Blasts from the Past - Decidedly Unpunk

Here's another creative piece, one for an assignment dubbed the Age of Innocence. I wrote this in the style of David Foster Wallace, with excessive tangents taken in footnote form. Hey I liked it.

In the shifting chemical landscape of my brain during my middle teenaged years, I had somehow decided along the way that I was a punk. I’m not entirely sure how it happened or of any particular events that triggered it, but punk I became nonetheless and all of a sudden, with no call ahead to warn my family of the change. I was never ‘in the Punk scene’ so to speak, nor was I particularly scene adjacent, but I was aware that there was a scene somewhere out there, and that was enough for me to claim myself a dedicated adherent. I was a quick learner of the Punk philosophy, in that I learned quickly to label my already conspicuous antisocial behavior and dislike of authority as Punk and the skip whatever else Punk represented that didn’t fit already into my personal worldview. (1) My one man rebellion began at school where I defied the status quo by cutting lunch (2) to peruse the internet on the school library’s computers or, if they were all occupied, to read Field and Stream magazine, the most Punk ‘zine available in the school’s periodical section. In this way, I educated myself as one could in the early 2000s, isolated as I was from any actual punks; by reading Punk webcomics and finding scans of random Punk ‘zines hosted on Angelfire pages alongside spinning anarchy symbol GIFs and flashing McDonald’s banner ads. From these sites I got a taste of the Punk lifestyle and a long shopping list of music to which I should listen. Gone went the wild mishmash of Napstered (3) mp3s, which were downloaded more out of

compulsion than appreciation. Instead, I choose to spend what little money I saved up at the paper route I worked every now and again (4) on any punk sampler CDs I could find in the bargain bins of my semi-local Media Play and The Wiz (5) and other extinct retail dinosaurs that still walked the earth back then. By listening to these choice few CDs repeatedly on my shoddily held together discman that I smuggled into school each day, I rapidly internalized their inherent messages of The Man-fucking (6) and going my own way, damning anyone who tells me to conform. But internalizing such things is only a half measure, if one truly wants to be punk, they have to look the part as well. I already wore torn up black jeans, which barely maintained their structural integrity thanks to ample amounts of safety pins, alongside scuffed up work boots and my ubiquitous Black Flag and Dropkick Murphys t-shirts. My parents adamantly refused to allow me to get any tattoos or to pierce any part of myself for what they hoped would only be a transitory phase of my adolescence. However, I did wheedle out of my parents the permission for at least one significant body modification. I would be allowed to dye my hair.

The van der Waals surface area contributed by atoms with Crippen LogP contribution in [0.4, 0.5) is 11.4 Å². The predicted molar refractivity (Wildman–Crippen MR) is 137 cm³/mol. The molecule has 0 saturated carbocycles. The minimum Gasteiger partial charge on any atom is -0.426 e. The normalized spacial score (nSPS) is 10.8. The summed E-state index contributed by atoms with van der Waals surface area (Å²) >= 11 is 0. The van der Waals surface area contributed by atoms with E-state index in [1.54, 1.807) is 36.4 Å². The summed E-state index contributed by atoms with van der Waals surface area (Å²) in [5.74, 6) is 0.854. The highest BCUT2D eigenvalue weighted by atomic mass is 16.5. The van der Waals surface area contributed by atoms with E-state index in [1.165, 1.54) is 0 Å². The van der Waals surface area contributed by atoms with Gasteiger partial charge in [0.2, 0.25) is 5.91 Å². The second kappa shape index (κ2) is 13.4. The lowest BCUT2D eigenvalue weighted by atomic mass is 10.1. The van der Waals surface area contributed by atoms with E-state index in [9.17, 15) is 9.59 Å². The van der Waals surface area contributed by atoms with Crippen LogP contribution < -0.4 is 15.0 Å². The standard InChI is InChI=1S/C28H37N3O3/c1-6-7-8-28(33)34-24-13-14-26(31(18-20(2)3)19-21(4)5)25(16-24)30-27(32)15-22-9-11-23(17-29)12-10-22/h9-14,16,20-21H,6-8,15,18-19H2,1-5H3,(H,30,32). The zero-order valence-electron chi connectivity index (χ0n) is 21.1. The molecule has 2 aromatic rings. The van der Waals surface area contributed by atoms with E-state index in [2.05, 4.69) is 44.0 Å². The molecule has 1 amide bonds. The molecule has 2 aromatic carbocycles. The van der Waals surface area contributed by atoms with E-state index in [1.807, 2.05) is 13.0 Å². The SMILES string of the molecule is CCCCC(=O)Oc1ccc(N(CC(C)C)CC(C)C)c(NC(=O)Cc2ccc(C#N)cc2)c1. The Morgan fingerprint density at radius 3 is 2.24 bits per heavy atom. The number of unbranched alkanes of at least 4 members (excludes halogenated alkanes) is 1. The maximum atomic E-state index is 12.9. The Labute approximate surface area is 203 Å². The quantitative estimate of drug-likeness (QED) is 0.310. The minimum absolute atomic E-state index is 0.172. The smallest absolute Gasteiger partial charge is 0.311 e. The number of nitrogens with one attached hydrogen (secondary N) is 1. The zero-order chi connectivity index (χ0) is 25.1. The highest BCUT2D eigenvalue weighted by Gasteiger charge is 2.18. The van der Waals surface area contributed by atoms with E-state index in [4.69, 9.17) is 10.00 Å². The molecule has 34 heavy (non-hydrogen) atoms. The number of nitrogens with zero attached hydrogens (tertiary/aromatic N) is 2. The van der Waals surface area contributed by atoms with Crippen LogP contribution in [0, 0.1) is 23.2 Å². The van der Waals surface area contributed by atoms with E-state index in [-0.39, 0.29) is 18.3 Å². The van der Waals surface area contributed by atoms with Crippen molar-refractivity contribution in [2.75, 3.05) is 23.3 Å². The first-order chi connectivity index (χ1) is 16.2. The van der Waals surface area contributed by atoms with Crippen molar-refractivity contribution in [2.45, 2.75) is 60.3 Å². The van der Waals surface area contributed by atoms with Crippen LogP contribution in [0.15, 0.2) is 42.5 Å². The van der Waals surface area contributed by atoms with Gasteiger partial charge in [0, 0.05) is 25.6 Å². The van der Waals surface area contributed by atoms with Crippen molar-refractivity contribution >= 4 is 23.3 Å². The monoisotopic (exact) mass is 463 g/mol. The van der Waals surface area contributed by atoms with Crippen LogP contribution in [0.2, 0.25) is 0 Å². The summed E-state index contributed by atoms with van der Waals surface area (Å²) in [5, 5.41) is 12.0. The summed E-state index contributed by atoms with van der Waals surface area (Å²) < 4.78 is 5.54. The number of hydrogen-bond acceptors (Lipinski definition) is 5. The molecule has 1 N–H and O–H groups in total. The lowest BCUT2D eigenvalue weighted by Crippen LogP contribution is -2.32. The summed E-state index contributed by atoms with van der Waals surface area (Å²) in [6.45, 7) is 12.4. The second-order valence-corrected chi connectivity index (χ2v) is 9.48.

By this point, I would not have been the first member of my family to tint the top of my head in such a way. Precedent had been set by my ever dramatic eldest brother, who arrived home from college for the summer previous with bleached blonde hair. (7) Not to mention my mom, who had been fooling no one for the previous half decade into thinking she was a natural blonde herself. In fact, if I were to follow those two down that path of radical follicle repigmentation, we hair coloreds would form a majority in the family. Plurality is decidedly unpunk. No I would have to go further than either of them dared if I wanted to proclaim my true individuality. Ignoring my mom’s copious eye rolls, I bought a bright blue hair dye from Hot Topic along with some bleaching agent so that the color would stand out even more. When we got home I set to work in the bathroom all by myself, wanting to at least shock the household with the transformation itself, since the undertaking was already being underwritten by them. I began with the bleach, which was easy enough to rub in and let sit. After a while, I stepped in the shower and washed the remainder out and was presented with a full mop of bleached blonde hair and slightly tingling eyes, to which I paid no mind. I couldn’t resist the temptation to present this stage of my punk self’s pupation and showed my family. My mom said that it looked fine and that I could stop there. But I didn’t do this thing to look fine, I did this thing to look punk. So into the bathroom again I went. Again I set about rubbing the coloring agent into my hair, this time being extra careful to wear latex gloves, since I knew that this gel would dye any skin it touched as soon as it would dye my hair. I let the gunk sit for the prescribed amount of time and then stepped into the shower and washed the remainder out.